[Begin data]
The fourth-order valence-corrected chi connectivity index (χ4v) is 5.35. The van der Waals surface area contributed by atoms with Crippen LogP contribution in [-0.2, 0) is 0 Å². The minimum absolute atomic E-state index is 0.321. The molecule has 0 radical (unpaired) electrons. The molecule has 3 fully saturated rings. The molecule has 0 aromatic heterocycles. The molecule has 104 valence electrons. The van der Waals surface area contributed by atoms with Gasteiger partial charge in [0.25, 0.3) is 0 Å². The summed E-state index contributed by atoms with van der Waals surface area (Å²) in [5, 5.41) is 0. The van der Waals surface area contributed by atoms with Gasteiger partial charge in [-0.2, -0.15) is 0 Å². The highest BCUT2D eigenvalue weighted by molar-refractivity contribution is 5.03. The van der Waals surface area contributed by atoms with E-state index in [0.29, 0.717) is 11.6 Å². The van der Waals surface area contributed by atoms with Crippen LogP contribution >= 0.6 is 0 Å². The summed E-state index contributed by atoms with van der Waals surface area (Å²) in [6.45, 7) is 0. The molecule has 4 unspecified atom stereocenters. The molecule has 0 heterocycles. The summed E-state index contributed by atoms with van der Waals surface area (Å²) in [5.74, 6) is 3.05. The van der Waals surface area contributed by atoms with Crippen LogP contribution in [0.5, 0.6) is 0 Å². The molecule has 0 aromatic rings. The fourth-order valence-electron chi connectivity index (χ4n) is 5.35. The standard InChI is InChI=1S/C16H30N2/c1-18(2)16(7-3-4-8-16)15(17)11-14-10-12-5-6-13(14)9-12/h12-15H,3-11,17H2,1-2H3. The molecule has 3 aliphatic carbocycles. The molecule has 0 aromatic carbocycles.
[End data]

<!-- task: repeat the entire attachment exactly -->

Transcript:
The fourth-order valence-corrected chi connectivity index (χ4v) is 5.35. The van der Waals surface area contributed by atoms with Crippen LogP contribution in [-0.2, 0) is 0 Å². The minimum absolute atomic E-state index is 0.321. The molecule has 0 radical (unpaired) electrons. The molecule has 3 fully saturated rings. The molecule has 0 aromatic heterocycles. The molecule has 104 valence electrons. The van der Waals surface area contributed by atoms with Gasteiger partial charge in [0.25, 0.3) is 0 Å². The summed E-state index contributed by atoms with van der Waals surface area (Å²) in [5, 5.41) is 0. The van der Waals surface area contributed by atoms with Gasteiger partial charge in [-0.2, -0.15) is 0 Å². The highest BCUT2D eigenvalue weighted by molar-refractivity contribution is 5.03. The van der Waals surface area contributed by atoms with E-state index in [0.29, 0.717) is 11.6 Å². The van der Waals surface area contributed by atoms with Crippen LogP contribution >= 0.6 is 0 Å². The summed E-state index contributed by atoms with van der Waals surface area (Å²) in [6.45, 7) is 0. The molecule has 4 unspecified atom stereocenters. The molecule has 0 heterocycles. The summed E-state index contributed by atoms with van der Waals surface area (Å²) in [5.74, 6) is 3.05. The van der Waals surface area contributed by atoms with Crippen LogP contribution in [0.5, 0.6) is 0 Å². The molecule has 0 aromatic rings. The fourth-order valence-electron chi connectivity index (χ4n) is 5.35. The standard InChI is InChI=1S/C16H30N2/c1-18(2)16(7-3-4-8-16)15(17)11-14-10-12-5-6-13(14)9-12/h12-15H,3-11,17H2,1-2H3. The molecule has 3 aliphatic carbocycles. The molecule has 0 aromatic carbocycles.